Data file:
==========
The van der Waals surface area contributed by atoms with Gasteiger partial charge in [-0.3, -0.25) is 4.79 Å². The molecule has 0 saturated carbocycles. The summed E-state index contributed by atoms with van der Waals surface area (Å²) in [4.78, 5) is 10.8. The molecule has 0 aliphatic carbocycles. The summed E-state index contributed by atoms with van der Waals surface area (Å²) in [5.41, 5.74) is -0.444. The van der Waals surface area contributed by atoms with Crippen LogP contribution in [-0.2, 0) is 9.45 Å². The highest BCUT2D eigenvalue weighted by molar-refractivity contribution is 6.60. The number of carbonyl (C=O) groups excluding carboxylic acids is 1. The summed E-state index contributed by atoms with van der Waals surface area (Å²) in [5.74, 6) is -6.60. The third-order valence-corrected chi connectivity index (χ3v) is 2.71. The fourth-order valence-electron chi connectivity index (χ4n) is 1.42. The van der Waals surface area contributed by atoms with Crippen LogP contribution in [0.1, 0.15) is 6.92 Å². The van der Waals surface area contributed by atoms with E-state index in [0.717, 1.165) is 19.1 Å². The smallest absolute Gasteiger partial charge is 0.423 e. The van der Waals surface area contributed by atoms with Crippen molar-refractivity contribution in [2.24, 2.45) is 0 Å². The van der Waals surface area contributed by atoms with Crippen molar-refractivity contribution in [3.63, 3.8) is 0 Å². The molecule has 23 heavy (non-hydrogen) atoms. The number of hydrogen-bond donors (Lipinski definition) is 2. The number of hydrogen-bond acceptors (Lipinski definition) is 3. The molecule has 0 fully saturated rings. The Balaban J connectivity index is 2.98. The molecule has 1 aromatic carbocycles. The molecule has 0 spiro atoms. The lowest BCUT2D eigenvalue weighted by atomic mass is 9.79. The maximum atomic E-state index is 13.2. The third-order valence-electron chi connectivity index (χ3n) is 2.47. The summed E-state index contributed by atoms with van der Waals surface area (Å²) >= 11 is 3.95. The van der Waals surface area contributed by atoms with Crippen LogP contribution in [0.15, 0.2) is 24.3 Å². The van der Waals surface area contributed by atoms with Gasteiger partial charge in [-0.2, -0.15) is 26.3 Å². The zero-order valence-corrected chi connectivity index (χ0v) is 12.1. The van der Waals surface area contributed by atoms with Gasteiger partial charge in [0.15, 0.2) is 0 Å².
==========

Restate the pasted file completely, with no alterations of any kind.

The van der Waals surface area contributed by atoms with Gasteiger partial charge in [-0.3, -0.25) is 4.79 Å². The molecule has 0 saturated carbocycles. The summed E-state index contributed by atoms with van der Waals surface area (Å²) in [4.78, 5) is 10.8. The molecule has 0 aliphatic carbocycles. The summed E-state index contributed by atoms with van der Waals surface area (Å²) in [5.41, 5.74) is -0.444. The van der Waals surface area contributed by atoms with Crippen LogP contribution in [-0.2, 0) is 9.45 Å². The highest BCUT2D eigenvalue weighted by molar-refractivity contribution is 6.60. The number of carbonyl (C=O) groups excluding carboxylic acids is 1. The summed E-state index contributed by atoms with van der Waals surface area (Å²) in [5.74, 6) is -6.60. The third-order valence-corrected chi connectivity index (χ3v) is 2.71. The fourth-order valence-electron chi connectivity index (χ4n) is 1.42. The van der Waals surface area contributed by atoms with Crippen LogP contribution in [0.1, 0.15) is 6.92 Å². The van der Waals surface area contributed by atoms with E-state index in [0.717, 1.165) is 19.1 Å². The smallest absolute Gasteiger partial charge is 0.423 e. The van der Waals surface area contributed by atoms with Crippen molar-refractivity contribution in [2.24, 2.45) is 0 Å². The van der Waals surface area contributed by atoms with Crippen molar-refractivity contribution in [3.63, 3.8) is 0 Å². The molecule has 23 heavy (non-hydrogen) atoms. The number of hydrogen-bond donors (Lipinski definition) is 2. The number of hydrogen-bond acceptors (Lipinski definition) is 3. The molecule has 0 fully saturated rings. The Balaban J connectivity index is 2.98. The molecule has 1 aromatic carbocycles. The molecule has 0 spiro atoms. The lowest BCUT2D eigenvalue weighted by atomic mass is 9.79. The maximum atomic E-state index is 13.2. The third-order valence-electron chi connectivity index (χ3n) is 2.47. The summed E-state index contributed by atoms with van der Waals surface area (Å²) >= 11 is 3.95. The van der Waals surface area contributed by atoms with Crippen LogP contribution in [0.15, 0.2) is 24.3 Å². The van der Waals surface area contributed by atoms with Gasteiger partial charge in [-0.2, -0.15) is 26.3 Å². The zero-order valence-corrected chi connectivity index (χ0v) is 12.1. The van der Waals surface area contributed by atoms with Gasteiger partial charge in [0.15, 0.2) is 0 Å².